quit

1 [kwit]
verb (used with object), quit or quitted, quitting.
1.
to stop, cease, or discontinue: She quit what she was doing to help me paint the house.
2.
to depart from; leave (a place or person): They quit the city for the seashore every summer.
3.
to give up or resign; let go; relinquish: He quit his claim to the throne. She quit her job.
4.
to release one's hold of (something grasped).
5.
to acquit or conduct (oneself).
6.
to free or rid (oneself): to quit oneself of doubts.
7.
to clear (a debt); repay.
verb (used without object), quit or quitted, quitting.
8.
to cease from doing something; stop.
9.
to give up or resign one's job or position: He keeps threatening to quit.
10.
to depart or leave.
11.
to stop trying, struggling, or the like; accept or acknowledge defeat.
adjective
12.
released from obligation, penalty, etc.; free, clear, or rid (usually followed by of ): quit of all further responsibilities.

Origin:
1175–1225; (adj.) Middle English quit(te) exempt, freed, acquitted of (< Old French quite) < Medieval Latin quittus, by-form of quītus (≫ Middle English quit(e); see quite), for Latin quiētus quiet1; (v.) Middle English quit(t)en to pay, acquit oneself < Old French quit(t)er < Medieval Latin quittāre, quiētāre to release, discharge, Late Latin quiētare to put to rest, quiet1

quittable, adjective
unquitted, adjective


3. surrender, release. 12. acquitted, discharged.


1, 8. start. 2. enter.
Dictionary.com Unabridged

quit

2 [kwit]
noun
any of various small tropical birds.

Origin:
1845–50; orig. Jamaican English, of uncertain origin

Dictionary.com Unabridged
Based on the Random House Dictionary, © Random House, Inc. 2014.
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World English Dictionary
quit (kwɪt)
 
vb , chiefly (US) quits, quitting, quitted, quit
1.  (tr) to depart from; leave: he quitted the place hastily
2.  to resign; give up (a job): he quitted his job today
3.  (intr) (of a tenant) to give up occupancy of premises and leave them: they received notice to quit
4.  to desist or cease from (something or doing something); break off: quit laughing
5.  (tr) to pay off (a debt); discharge or settle
6.  archaic (tr) to conduct or acquit (oneself); comport (oneself): he quits himself with great dignity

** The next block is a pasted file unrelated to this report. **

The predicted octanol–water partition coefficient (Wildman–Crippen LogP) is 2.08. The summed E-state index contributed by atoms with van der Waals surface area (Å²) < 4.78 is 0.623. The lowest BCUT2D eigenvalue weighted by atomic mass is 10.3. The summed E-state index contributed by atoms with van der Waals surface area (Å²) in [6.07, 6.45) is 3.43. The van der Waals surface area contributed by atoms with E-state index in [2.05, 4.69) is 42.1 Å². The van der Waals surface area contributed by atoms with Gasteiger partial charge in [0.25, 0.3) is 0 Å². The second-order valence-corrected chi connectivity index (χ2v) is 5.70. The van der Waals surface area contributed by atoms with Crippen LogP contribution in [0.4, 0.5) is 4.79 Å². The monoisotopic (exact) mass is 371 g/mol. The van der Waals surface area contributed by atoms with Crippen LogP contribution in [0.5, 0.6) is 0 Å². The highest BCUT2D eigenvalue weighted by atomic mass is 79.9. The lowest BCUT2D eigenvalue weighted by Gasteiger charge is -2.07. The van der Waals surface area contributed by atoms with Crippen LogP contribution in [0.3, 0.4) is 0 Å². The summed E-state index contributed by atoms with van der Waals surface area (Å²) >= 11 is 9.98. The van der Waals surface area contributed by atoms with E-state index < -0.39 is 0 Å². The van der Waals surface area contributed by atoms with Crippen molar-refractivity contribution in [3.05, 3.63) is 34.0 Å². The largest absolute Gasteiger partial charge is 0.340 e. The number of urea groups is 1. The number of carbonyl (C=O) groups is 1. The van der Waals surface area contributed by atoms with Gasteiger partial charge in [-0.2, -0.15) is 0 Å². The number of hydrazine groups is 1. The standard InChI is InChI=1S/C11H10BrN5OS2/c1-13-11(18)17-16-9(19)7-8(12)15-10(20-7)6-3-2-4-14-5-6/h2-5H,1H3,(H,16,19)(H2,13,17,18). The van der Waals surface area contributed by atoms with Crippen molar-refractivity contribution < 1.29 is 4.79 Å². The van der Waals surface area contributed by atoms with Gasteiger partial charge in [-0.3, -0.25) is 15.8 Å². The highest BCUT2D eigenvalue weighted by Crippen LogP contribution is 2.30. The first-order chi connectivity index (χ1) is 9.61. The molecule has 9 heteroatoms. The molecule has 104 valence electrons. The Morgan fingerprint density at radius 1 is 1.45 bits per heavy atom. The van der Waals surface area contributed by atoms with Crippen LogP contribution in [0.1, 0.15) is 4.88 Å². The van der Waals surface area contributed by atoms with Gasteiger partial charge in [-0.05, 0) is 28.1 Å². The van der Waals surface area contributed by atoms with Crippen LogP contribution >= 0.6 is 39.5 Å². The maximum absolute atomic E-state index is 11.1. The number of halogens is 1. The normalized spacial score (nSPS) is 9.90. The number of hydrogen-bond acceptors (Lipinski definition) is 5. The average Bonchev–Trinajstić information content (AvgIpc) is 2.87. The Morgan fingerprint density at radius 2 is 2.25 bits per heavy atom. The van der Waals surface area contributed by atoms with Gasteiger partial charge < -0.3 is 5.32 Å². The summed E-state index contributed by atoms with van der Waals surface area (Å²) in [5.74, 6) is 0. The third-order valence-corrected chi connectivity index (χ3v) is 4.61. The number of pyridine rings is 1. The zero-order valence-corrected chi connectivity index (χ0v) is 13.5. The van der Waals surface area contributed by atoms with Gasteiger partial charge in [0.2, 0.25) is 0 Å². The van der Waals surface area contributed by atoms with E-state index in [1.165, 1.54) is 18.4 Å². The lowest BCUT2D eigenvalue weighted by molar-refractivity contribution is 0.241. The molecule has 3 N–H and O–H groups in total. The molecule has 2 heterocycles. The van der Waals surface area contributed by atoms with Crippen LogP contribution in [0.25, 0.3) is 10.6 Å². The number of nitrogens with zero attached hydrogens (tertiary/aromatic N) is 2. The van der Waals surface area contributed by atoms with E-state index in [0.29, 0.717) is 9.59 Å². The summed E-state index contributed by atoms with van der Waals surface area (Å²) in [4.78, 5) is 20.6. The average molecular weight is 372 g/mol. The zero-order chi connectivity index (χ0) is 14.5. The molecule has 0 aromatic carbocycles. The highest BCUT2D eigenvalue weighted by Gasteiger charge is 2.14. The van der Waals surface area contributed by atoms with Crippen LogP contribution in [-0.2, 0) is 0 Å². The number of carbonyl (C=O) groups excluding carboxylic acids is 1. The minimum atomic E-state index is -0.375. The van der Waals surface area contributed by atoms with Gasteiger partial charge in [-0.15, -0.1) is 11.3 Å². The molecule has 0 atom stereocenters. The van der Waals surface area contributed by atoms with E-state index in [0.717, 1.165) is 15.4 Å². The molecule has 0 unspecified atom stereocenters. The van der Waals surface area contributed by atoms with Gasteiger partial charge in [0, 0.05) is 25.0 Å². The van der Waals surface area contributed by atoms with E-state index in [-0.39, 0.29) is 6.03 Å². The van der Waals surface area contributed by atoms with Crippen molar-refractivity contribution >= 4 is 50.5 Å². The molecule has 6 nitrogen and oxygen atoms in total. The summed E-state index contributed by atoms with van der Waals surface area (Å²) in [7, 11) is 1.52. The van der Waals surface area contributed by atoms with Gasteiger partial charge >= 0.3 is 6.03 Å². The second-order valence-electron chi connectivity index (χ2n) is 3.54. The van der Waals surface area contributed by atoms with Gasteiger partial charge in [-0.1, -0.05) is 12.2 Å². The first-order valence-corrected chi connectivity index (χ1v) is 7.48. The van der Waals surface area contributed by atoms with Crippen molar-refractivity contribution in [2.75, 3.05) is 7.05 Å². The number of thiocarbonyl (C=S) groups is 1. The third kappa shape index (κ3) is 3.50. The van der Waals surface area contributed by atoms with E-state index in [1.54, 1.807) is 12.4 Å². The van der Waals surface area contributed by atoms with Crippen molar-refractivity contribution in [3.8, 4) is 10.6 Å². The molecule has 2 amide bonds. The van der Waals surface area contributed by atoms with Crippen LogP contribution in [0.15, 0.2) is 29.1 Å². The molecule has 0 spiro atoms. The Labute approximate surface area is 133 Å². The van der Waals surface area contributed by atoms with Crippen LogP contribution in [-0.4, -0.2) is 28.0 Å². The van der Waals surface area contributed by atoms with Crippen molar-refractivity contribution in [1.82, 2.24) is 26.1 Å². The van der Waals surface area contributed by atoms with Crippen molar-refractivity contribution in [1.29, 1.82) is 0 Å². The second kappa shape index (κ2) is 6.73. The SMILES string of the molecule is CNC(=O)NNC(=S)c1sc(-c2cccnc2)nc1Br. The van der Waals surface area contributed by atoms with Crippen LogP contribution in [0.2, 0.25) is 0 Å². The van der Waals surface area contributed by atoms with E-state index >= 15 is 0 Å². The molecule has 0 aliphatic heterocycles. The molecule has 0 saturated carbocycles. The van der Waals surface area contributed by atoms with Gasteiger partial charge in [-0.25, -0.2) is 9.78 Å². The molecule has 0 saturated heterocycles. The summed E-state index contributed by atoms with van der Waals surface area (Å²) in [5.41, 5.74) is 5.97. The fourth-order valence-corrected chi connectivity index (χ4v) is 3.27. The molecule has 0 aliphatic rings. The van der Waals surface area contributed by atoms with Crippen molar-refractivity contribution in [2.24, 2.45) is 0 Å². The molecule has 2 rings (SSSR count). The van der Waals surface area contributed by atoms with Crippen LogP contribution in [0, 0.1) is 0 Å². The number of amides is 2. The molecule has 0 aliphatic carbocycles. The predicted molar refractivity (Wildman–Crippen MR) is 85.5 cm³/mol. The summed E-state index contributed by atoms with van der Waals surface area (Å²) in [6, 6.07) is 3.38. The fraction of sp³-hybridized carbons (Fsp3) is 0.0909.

adj (foll by of)
7.  free (from); released (from): he was quit of all responsibility for their safety
 
[C13: from Old French quitter, from Latin quiētusquiet; see quietus]

Collins English Dictionary - Complete & Unabridged 10th Edition
2009 © William Collins Sons & Co. Ltd. 1979, 1986 © HarperCollins
Publishers 1998, 2000, 2003, 2005, 2006, 2007, 2009
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Etymonline
Word Origin & History

quit
early 13c., "free, clear," from O.Fr. quite "free, clear," from L. quietus "free" (in M.L. "free from war, debts, etc."), also "calm, resting" (see quiet). The verb is first attested c.1300, "to set free, redeem" (usually of a debt or suspicion); sense of "leave" is attested
from late 14c.; that of "to leave (a place)" is from c.1600; that of "stop" (doing something) is from 1640s. Meaning "to give up" is from mid-15c.; quitting time is from 1835; quitter as an insult is 1881, American English. Quits "even" (with another) is from 1660s.
Online Etymology Dictionary, © 2010 Douglas Harper
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American Heritage
Idioms & Phrases

quit

In addition to the idiom beginning with quit, also see call it quits.

The American Heritage® Dictionary of Idioms by Christine Ammer.
Copyright © 1997. Published by Houghton Mifflin.
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Example sentences
Wake them, and they shall quit the false good and leap to the true, and leave
  governments to clerks and desks.
When a doctor suggested that he abandon "wine, women and song," he
  asked if he had to quit everything at once.
It's amazing how many people have quit smoking in the past generation.
The last two park rangers quit because of ghosts.
Idioms & Phrases
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